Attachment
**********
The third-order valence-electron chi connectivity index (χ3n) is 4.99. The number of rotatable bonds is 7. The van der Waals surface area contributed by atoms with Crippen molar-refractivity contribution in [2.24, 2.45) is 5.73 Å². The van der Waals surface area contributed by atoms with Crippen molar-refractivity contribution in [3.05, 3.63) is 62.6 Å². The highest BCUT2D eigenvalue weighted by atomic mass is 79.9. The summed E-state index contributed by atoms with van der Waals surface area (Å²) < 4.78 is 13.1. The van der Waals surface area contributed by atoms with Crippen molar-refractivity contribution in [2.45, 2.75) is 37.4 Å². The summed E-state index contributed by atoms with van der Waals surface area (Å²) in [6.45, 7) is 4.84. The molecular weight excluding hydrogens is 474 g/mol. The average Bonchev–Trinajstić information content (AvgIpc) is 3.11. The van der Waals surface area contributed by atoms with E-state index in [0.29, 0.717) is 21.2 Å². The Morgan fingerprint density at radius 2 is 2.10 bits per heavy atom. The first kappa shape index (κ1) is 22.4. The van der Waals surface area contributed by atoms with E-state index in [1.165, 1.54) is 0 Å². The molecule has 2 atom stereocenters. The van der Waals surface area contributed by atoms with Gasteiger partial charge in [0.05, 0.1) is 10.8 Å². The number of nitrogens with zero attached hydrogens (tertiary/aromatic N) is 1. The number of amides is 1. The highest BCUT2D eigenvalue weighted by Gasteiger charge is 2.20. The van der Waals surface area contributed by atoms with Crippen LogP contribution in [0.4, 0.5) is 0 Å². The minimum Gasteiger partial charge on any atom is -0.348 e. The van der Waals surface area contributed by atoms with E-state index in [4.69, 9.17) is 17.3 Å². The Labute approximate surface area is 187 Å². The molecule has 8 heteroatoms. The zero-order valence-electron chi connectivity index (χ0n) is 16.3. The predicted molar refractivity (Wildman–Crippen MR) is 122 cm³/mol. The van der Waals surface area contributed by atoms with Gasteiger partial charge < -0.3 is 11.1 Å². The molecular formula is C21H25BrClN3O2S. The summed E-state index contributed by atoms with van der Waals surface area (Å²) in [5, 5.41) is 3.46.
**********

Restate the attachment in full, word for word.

The third-order valence-electron chi connectivity index (χ3n) is 4.99. The number of rotatable bonds is 7. The van der Waals surface area contributed by atoms with Crippen molar-refractivity contribution in [2.24, 2.45) is 5.73 Å². The van der Waals surface area contributed by atoms with Crippen molar-refractivity contribution in [3.05, 3.63) is 62.6 Å². The highest BCUT2D eigenvalue weighted by atomic mass is 79.9. The summed E-state index contributed by atoms with van der Waals surface area (Å²) < 4.78 is 13.1. The van der Waals surface area contributed by atoms with Crippen molar-refractivity contribution in [2.45, 2.75) is 37.4 Å². The summed E-state index contributed by atoms with van der Waals surface area (Å²) in [6.45, 7) is 4.84. The molecular weight excluding hydrogens is 474 g/mol. The average Bonchev–Trinajstić information content (AvgIpc) is 3.11. The van der Waals surface area contributed by atoms with E-state index in [0.29, 0.717) is 21.2 Å². The Morgan fingerprint density at radius 2 is 2.10 bits per heavy atom. The first kappa shape index (κ1) is 22.4. The van der Waals surface area contributed by atoms with E-state index in [1.165, 1.54) is 0 Å². The molecule has 2 atom stereocenters. The van der Waals surface area contributed by atoms with Gasteiger partial charge in [0.05, 0.1) is 10.8 Å². The number of nitrogens with zero attached hydrogens (tertiary/aromatic N) is 1. The number of amides is 1. The highest BCUT2D eigenvalue weighted by Gasteiger charge is 2.20. The van der Waals surface area contributed by atoms with Crippen LogP contribution in [0.4, 0.5) is 0 Å². The minimum Gasteiger partial charge on any atom is -0.348 e. The van der Waals surface area contributed by atoms with E-state index in [4.69, 9.17) is 17.3 Å². The Labute approximate surface area is 187 Å². The molecule has 8 heteroatoms. The zero-order valence-electron chi connectivity index (χ0n) is 16.3. The predicted molar refractivity (Wildman–Crippen MR) is 122 cm³/mol. The van der Waals surface area contributed by atoms with Gasteiger partial charge < -0.3 is 11.1 Å². The molecular formula is C21H25BrClN3O2S. The summed E-state index contributed by atoms with van der Waals surface area (Å²) in [5, 5.41) is 3.46.